Toughie 2208 – Big Dave's Crossword Blog
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Toughie 2208

Toughie No 2208 by Messinae

Hints and tips by Gazza

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BD Rating – Difficulty ***Enjoyment ***

An enjoyable puzzle which is not too soft, not too hard – thanks Messinae.

Please leave a comment telling us how you fared and what you thought of the puzzle.

Across Clues

7a Drive a ship like Titanic heading off — it will be next to sink (7)
DRAINER: string together the abbreviation for a drive, A and a passenger ship without its first letter.

8a Type inclined to show stress (7)
ITALICS: cryptic definition.

10a Put down creature with fearsome teeth that’s bitten one man in suit (9)
LITIGATOR: assemble a verb meaning put down or landed and an informal word for a toothy reptile with the Roman numeral for one being inserted.

11a Teacher’s maybe coming through this subject with start of term set back (5)
OPTIC: start with a subject and move the first letter of term along a bit.

12a Old leftie welcomes independent African country (5)
BENIN: the surname of an old Labour politician (whose son is a current Labour politician) containing an abbreviation for independent.

13a Alternative charts compiled featuring electronic musicians (9)
ORCHESTRA: solder together a conjunction identifying an alternative and an anagram (compiled) of CHARTS containing the abbreviation for electronic.

15a Stag week to end after heartless bouncer’s thrown out (7)
ROEBUCK: the final letter of week follows an anagram (thrown out) of BOU[n]CER without its middle letter.

17a Nelson lengthily detained ship of the French (7)
MANDELA: charade of a type of warship and French words for ‘of’ and ‘the’.

18a Irritability of bowels lacking in symptoms at first (9)
TESTINESS: remove the IN from another word for bowels and append the first letter of symptoms.

20a Colourful old singer vacillates somewhat (5)
CILLA: an old singer (who began White and ended up Black) is hidden in the clue.

21a Chemical making leather without using hydrogen (5)
OXIDE: remove the chemical symbol of hydrogen from leather made from a bovine animal.

23a Entertainer illicitly intercepted reply on telephone (3-6)
TAP-DANCER: homophone (on telephone) of an illegally intercepted or bugged reply (6,6).

24a Reflective one among ‘Friends’ accepting short refusal to be godfather? (7)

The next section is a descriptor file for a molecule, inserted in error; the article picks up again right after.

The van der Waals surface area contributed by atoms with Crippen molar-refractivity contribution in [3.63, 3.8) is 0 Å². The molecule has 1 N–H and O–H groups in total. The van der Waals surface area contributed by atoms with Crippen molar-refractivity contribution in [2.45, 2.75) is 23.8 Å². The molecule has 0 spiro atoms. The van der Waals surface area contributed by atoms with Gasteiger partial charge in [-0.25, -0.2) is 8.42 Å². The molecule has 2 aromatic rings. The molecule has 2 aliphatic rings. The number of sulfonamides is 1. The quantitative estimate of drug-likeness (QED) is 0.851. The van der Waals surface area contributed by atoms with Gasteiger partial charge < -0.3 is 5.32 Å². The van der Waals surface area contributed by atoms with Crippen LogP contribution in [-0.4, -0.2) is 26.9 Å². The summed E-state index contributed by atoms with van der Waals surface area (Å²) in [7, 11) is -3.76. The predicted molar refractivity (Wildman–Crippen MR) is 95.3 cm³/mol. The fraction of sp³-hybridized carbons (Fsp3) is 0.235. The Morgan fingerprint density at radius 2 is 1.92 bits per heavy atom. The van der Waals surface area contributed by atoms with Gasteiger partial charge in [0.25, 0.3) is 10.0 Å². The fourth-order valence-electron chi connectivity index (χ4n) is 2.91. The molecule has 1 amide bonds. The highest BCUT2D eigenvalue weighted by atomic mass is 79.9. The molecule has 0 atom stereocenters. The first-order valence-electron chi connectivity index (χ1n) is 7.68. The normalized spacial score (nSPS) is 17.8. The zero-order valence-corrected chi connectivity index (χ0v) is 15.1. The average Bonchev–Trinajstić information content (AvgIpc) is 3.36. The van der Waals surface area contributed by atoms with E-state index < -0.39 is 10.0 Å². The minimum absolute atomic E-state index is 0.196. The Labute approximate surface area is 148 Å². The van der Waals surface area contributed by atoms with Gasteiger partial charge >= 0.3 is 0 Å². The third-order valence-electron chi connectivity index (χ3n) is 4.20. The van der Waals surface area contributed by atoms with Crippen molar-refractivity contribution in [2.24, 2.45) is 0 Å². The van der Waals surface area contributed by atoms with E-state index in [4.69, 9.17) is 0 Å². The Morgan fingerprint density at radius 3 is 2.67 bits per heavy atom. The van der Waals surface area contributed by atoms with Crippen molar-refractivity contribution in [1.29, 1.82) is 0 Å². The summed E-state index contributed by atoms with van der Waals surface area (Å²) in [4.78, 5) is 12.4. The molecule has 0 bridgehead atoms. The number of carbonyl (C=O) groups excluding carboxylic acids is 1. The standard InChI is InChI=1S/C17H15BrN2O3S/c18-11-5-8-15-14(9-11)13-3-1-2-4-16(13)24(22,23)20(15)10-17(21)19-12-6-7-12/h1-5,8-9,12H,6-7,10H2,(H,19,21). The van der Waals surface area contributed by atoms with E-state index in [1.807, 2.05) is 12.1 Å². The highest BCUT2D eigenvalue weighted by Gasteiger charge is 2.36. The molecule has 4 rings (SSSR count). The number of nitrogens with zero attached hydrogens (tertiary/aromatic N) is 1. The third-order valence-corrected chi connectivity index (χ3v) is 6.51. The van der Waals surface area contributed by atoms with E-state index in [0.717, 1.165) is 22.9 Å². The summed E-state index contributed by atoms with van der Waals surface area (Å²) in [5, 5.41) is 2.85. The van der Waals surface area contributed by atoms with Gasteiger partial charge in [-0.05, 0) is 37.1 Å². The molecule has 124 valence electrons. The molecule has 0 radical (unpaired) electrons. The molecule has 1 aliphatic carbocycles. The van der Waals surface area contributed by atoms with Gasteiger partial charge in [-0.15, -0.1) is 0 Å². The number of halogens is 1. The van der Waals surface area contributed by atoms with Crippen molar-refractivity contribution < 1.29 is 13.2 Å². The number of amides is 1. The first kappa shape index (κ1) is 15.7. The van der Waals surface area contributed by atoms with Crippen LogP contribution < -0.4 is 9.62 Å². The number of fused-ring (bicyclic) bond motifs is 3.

SPONSOR: I never watched ‘Friends’ but I do know the name of this male character because he pops up from time to time in crosswords. We need his forename with an informal (originally North American) refusal without its last letter inserted. Finally, it all has to be reversed.

25a Making stealthy moves, keen to trap bishop (7)
LAMBENT: a verb to keen or wail in grief contains the chess abbreviation for bishop. I didn’t know this adjective which apparently means flickering or moving lightly like tongues of flame.

Down Clues

1d They may serve one a wallop, one finishing up in hospital (10)
BARTENDERS: insert a synonym for finisher into the common informal name of a London teaching hospital. Wallop, as used here, is a mass noun so I don’t think ‘a wallop’ works.

2d Duelling Russian character‘s single shot (6)
ONEGIN: this is Eugene, the eponymous hero of a Pushkin novel (and a Tchaikovsky opera based on it) who killed his opponent in a duel. Stick together a synonym of single and the sort of shot that may come from an 11a.

3d Have kittens till it’s traced (8)
FRETWORK: a verb to ‘have kittens’ or feel uneasy is followed by a verb to till (the land).

4d Fruity reviewer right to move south (6)
CITRIC: start with another word for a reviewer and move the abbreviation for right a bit towards the end (move south in a down clue).

5d Soft margarine put in granny’s cake (8)
NAPOLEON: insert the musical abbreviation for soft and a colloquial name for margarine in the USA into an informal term for one’s grandmother. The answer (new to me, as was the margarine) can be, according to Chambers, ” a small, rich iced cake with layers of puff pastry filled with cream, custard or jam”.

6d Meet to frame a decree (4)
FIAT: meet here is an archaic adjective meaning suitable or proper. One of its synonyms contains A.

7d Pensées? French composer has penned fair share (13)
DELIBERATIONS: the surname of a French composer of ballets and operas contains a word meaning fair share or allocation.

9d Suffering food poisoning perhaps when a fowl is badly gutted (4,2,1,6)
SICK AS A PARROT: string together an adjective (4) meaning ‘suffering food poisoning perhaps’, a conjunction meaning when, A and type of fowl or bird.

14d In short, County Cricket Club departed abruptly heading for bar (6,4)
TREBLE CLEF: how the abbreviation for County Cricket Club may be described (6,1) is followed by a verb meaning departed shorn of its last letter.

16d Everything that is superior in uplifting poetry (8)
UNIVERSE: cement together the single letter used to mean superior or posh, the reversal of IN and another word for poetry.

17d Having some dodgy characters present could make young girl hide (8)
MISSPELT: concatenate how a young girl is addressed and the hide of an animal.

19d Go in with American showing guts (6)
ENTERA: a verb to go in and a single-letter abbreviation for American.

20d Stewing like some seafood apparently (6)
CLAMMY: stewing here means warm and sweaty. Cryptically the answer could mean ‘like a shellfish’.

22d Press club (4)
IRON: double definition (and a very old chestnut) to round off an enjoyable puzzle.

My podium today features 17a, 3d and 9d. Do let us know your choices.